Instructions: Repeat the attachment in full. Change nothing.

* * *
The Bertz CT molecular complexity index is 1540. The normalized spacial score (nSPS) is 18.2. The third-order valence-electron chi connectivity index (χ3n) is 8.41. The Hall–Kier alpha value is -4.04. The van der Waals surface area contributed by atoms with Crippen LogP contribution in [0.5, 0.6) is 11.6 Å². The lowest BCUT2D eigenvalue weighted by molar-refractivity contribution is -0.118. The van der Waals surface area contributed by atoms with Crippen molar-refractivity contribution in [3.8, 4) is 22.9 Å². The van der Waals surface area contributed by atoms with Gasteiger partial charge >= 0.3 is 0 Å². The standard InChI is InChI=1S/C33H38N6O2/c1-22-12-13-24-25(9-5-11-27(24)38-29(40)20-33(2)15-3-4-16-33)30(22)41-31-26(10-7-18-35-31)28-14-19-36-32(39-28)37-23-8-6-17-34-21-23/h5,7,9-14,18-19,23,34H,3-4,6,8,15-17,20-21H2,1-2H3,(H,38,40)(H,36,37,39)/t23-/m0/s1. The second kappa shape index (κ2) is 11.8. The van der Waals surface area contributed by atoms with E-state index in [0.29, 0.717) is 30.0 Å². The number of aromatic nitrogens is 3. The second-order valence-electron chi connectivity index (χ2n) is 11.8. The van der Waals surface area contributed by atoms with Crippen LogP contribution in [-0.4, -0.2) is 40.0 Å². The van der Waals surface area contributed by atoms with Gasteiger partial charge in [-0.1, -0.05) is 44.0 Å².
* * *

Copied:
The Bertz CT molecular complexity index is 1540. The normalized spacial score (nSPS) is 18.2. The third-order valence-electron chi connectivity index (χ3n) is 8.41. The Hall–Kier alpha value is -4.04. The van der Waals surface area contributed by atoms with Crippen LogP contribution in [0.5, 0.6) is 11.6 Å². The lowest BCUT2D eigenvalue weighted by molar-refractivity contribution is -0.118. The van der Waals surface area contributed by atoms with Crippen molar-refractivity contribution in [3.8, 4) is 22.9 Å². The van der Waals surface area contributed by atoms with Gasteiger partial charge >= 0.3 is 0 Å². The standard InChI is InChI=1S/C33H38N6O2/c1-22-12-13-24-25(9-5-11-27(24)38-29(40)20-33(2)15-3-4-16-33)30(22)41-31-26(10-7-18-35-31)28-14-19-36-32(39-28)37-23-8-6-17-34-21-23/h5,7,9-14,18-19,23,34H,3-4,6,8,15-17,20-21H2,1-2H3,(H,38,40)(H,36,37,39)/t23-/m0/s1. The second kappa shape index (κ2) is 11.8. The van der Waals surface area contributed by atoms with E-state index in [0.29, 0.717) is 30.0 Å². The number of aromatic nitrogens is 3. The second-order valence-electron chi connectivity index (χ2n) is 11.8. The van der Waals surface area contributed by atoms with Crippen LogP contribution in [-0.4, -0.2) is 40.0 Å². The van der Waals surface area contributed by atoms with Gasteiger partial charge in [-0.1, -0.05) is 44.0 Å².